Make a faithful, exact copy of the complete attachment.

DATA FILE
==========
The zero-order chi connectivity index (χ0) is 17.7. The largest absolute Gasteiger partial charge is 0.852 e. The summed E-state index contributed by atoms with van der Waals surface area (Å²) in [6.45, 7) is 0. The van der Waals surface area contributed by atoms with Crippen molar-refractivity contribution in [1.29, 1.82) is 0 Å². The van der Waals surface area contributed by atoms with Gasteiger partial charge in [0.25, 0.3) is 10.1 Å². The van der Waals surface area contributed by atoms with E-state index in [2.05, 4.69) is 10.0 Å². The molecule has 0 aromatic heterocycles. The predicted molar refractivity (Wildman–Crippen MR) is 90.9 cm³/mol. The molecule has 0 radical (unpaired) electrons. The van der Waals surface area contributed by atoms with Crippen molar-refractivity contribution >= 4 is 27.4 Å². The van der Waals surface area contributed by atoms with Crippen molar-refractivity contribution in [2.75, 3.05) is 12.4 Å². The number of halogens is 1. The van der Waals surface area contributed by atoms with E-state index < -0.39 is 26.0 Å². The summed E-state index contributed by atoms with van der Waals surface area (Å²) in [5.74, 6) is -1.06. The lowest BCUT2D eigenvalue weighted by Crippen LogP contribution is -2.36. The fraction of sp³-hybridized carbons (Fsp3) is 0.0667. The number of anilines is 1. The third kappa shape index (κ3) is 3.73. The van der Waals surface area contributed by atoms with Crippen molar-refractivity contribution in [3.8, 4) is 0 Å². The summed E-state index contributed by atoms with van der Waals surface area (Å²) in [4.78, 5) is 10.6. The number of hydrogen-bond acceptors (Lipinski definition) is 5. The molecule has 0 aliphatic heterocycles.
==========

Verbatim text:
The zero-order chi connectivity index (χ0) is 17.7. The largest absolute Gasteiger partial charge is 0.852 e. The summed E-state index contributed by atoms with van der Waals surface area (Å²) in [6.45, 7) is 0. The van der Waals surface area contributed by atoms with Crippen molar-refractivity contribution in [1.29, 1.82) is 0 Å². The van der Waals surface area contributed by atoms with Gasteiger partial charge in [0.25, 0.3) is 10.1 Å². The van der Waals surface area contributed by atoms with E-state index in [2.05, 4.69) is 10.0 Å². The molecule has 0 aromatic heterocycles. The predicted molar refractivity (Wildman–Crippen MR) is 90.9 cm³/mol. The molecule has 0 radical (unpaired) electrons. The van der Waals surface area contributed by atoms with Crippen molar-refractivity contribution >= 4 is 27.4 Å². The van der Waals surface area contributed by atoms with Crippen molar-refractivity contribution in [2.75, 3.05) is 12.4 Å². The number of halogens is 1. The van der Waals surface area contributed by atoms with E-state index < -0.39 is 26.0 Å². The summed E-state index contributed by atoms with van der Waals surface area (Å²) in [5.74, 6) is -1.06. The lowest BCUT2D eigenvalue weighted by Crippen LogP contribution is -2.36. The fraction of sp³-hybridized carbons (Fsp3) is 0.0667. The number of anilines is 1. The third kappa shape index (κ3) is 3.73. The van der Waals surface area contributed by atoms with Crippen molar-refractivity contribution in [3.8, 4) is 0 Å². The summed E-state index contributed by atoms with van der Waals surface area (Å²) in [4.78, 5) is 10.6. The number of hydrogen-bond acceptors (Lipinski definition) is 5. The molecule has 0 aliphatic heterocycles.